As stated by the United Nation Environment Program's World Conservation Monitoring Centre (WCMC), such sizeable levels of trade in whale products under a reservation diminish the effectiveness of Appendix 1 listings.
Fact: Countries in favor of resuming commercial whaling have argued, including at the IWC, that removing whales may help fish stocks to increase and improve fisheries catches.
In reality, the real culprit behind the decline in fish populations is human overfishing. In its 2014 report on the state of the world's fisheries, the (FAO) found that 61.3 percent of the world's commercial fisheries are fully exploited and 28.8 percent are overexploited. In addition, research has shown that there is little overlap between what whales consume and the main species of fish targeted commercially for human consumption. In other words, many of the fish species that whales consume are not eaten by humans.
In addition, most populations of large whales targeted by commercial whalers have still not recovered to their pre-exploitation levels, calling into question the credibility of any claim that whales adversely affect fish captured for human consumption.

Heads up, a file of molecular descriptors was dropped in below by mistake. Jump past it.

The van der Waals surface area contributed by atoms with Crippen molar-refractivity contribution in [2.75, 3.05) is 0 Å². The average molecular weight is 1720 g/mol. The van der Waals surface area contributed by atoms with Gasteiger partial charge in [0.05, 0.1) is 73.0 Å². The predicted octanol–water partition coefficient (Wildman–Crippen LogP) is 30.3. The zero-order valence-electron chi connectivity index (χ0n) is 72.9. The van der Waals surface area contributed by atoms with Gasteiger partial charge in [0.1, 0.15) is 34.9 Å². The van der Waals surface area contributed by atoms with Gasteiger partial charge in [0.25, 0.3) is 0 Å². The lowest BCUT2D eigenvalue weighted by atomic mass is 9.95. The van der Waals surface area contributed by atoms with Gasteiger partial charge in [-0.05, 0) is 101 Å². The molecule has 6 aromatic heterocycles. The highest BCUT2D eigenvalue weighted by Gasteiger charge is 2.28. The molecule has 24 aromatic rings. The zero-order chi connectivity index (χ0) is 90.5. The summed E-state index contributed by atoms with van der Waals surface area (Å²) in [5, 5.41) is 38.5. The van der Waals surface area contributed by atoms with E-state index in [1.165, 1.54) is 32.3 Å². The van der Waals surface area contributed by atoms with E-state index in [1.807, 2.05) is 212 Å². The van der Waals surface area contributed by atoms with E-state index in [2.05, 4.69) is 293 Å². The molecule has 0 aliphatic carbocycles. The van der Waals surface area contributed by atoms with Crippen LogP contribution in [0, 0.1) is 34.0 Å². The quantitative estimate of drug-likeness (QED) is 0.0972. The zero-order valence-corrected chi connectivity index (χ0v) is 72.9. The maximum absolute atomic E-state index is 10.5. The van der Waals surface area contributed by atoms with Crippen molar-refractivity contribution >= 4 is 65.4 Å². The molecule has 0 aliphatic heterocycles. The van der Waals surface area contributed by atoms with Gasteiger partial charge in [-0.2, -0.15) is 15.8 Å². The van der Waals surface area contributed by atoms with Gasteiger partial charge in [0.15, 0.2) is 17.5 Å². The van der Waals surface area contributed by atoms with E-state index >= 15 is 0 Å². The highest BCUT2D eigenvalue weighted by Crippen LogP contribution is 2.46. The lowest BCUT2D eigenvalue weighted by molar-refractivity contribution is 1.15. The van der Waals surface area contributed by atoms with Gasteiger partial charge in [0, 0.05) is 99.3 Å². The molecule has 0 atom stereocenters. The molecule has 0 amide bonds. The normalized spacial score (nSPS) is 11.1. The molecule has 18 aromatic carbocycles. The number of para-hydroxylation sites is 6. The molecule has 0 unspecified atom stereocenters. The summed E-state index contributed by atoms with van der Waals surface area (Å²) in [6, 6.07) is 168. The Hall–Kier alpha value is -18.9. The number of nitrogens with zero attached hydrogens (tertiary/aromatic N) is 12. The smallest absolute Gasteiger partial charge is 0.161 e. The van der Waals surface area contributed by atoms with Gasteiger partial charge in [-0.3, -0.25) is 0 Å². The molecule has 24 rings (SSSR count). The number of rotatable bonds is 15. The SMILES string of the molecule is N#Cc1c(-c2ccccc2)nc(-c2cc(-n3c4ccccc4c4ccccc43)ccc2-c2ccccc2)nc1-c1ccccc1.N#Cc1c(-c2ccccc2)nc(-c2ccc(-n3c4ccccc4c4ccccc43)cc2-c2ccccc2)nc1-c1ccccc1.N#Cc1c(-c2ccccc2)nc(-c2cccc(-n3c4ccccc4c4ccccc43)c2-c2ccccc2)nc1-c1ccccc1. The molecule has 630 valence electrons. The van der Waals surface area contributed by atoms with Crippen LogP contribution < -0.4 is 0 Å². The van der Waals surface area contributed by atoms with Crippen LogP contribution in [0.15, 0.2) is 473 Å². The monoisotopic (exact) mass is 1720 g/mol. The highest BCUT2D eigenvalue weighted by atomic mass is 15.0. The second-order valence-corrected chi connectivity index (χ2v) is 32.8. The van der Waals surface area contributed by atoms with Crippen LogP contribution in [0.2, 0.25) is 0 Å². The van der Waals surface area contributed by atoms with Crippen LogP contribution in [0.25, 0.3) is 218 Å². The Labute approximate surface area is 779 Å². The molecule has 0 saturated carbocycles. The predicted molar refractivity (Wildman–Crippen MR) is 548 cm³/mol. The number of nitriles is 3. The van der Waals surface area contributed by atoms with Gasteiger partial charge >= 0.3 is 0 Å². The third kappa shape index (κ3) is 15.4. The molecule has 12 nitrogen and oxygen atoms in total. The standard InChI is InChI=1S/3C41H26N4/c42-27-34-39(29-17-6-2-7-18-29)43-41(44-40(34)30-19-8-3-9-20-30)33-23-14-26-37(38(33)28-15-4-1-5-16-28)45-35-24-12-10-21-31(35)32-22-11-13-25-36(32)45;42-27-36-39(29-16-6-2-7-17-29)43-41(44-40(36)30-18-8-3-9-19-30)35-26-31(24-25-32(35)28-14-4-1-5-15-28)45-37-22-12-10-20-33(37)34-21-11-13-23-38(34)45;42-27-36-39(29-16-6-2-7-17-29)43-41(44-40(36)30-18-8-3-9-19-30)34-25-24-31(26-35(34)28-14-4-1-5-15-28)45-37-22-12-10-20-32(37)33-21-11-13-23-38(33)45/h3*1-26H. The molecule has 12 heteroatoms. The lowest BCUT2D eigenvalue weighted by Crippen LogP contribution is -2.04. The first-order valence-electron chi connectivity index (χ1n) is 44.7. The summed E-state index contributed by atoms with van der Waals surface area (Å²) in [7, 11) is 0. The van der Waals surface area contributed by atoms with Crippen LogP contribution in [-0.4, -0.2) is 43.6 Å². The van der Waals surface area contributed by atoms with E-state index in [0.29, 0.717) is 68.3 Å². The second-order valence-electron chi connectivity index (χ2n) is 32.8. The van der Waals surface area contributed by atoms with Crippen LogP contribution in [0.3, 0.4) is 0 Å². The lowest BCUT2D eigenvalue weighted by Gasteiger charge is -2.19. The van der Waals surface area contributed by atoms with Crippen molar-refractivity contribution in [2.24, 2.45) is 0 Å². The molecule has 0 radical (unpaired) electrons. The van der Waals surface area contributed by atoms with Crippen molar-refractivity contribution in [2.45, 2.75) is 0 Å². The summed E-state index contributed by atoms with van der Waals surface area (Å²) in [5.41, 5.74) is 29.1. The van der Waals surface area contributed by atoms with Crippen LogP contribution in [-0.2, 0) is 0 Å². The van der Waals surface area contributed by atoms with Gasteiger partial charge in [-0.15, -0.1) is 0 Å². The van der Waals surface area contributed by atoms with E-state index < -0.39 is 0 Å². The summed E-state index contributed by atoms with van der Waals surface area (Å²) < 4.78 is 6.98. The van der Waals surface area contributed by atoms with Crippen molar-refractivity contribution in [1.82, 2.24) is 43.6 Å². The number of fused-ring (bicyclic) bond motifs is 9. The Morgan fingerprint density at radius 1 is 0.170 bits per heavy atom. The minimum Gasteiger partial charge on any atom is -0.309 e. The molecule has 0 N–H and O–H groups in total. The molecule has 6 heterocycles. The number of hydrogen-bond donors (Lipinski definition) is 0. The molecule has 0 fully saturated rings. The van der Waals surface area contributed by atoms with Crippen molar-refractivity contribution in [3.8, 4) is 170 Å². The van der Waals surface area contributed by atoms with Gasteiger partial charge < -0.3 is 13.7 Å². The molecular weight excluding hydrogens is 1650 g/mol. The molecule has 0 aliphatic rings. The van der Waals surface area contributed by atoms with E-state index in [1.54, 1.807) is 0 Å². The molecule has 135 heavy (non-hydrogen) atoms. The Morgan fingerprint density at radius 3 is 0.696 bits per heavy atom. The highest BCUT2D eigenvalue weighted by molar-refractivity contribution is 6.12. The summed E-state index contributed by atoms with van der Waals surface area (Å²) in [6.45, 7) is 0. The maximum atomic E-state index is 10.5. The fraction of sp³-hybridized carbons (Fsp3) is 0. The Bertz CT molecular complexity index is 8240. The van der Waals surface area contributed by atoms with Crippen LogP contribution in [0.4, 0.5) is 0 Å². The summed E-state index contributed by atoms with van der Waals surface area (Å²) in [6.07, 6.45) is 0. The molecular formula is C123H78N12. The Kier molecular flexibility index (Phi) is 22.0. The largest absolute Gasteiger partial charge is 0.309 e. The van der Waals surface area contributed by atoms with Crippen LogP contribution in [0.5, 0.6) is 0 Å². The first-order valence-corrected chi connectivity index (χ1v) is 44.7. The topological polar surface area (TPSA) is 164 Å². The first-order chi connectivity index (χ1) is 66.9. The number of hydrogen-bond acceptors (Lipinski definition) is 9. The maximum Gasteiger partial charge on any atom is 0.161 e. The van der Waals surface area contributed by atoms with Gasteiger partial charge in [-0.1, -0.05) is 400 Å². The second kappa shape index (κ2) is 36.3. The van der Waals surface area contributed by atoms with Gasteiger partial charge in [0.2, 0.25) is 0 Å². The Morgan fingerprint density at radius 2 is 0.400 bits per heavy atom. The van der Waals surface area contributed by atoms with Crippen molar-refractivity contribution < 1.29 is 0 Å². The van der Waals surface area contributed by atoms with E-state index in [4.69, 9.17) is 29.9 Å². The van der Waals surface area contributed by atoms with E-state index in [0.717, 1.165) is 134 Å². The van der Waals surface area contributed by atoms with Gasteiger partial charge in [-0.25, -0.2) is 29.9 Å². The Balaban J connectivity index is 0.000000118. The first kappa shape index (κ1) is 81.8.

Due to the complexity of marine ecosystems, it has proven very difficult to determine what impact the removal of a top predator from the food chain has on commercially sought fish species. In some cases, it has been shown that removing a top predator may actually lead to a lower fishery yield. There are also concerns that "culling" (the deliberate removal of one species to protect another) has unforeseen long-term environmental consequences.
Eminent Icelandic biologist Arnþor Garðarsson reviewed the Icelandic "whales are eating too many fish" arguments, and found them deficient. In an op-ed in one of Iceland's leading newspapers (translation provided), Dr. Garðarsson stated:
The entire discussion on the ecology of whales and whaling is "cherry-picked" based on statements from whale specialists that have put emphasis on the alleged impacts of baleen whale species on fisheries, and assume that whaling may enhance fish stocks. This is based on an older study (Gunnar Stefansson, Johann Sigurjonsson and Gisli Vikingsson, J. Northw. Atl. Fish. Sci, 22 (1997) 357-370). This study is an oversimplification that is not supported. Not to rub the authors' noses into it, but it is strange to see this study re-emerge and be resold as part of the government's economic analysis package.
This is a top-down model that assumes that animals higher up on the food chain "manage" the food web as opposed to bottom-up models that assume that organisms at the lower levels of the food chain manage upper levels. Several examples of each model can be taken individually, or combined, but newer approaches take a long-term approach that questions what happens to the equilibrium of the food chain, or even whether such an equilibrium exists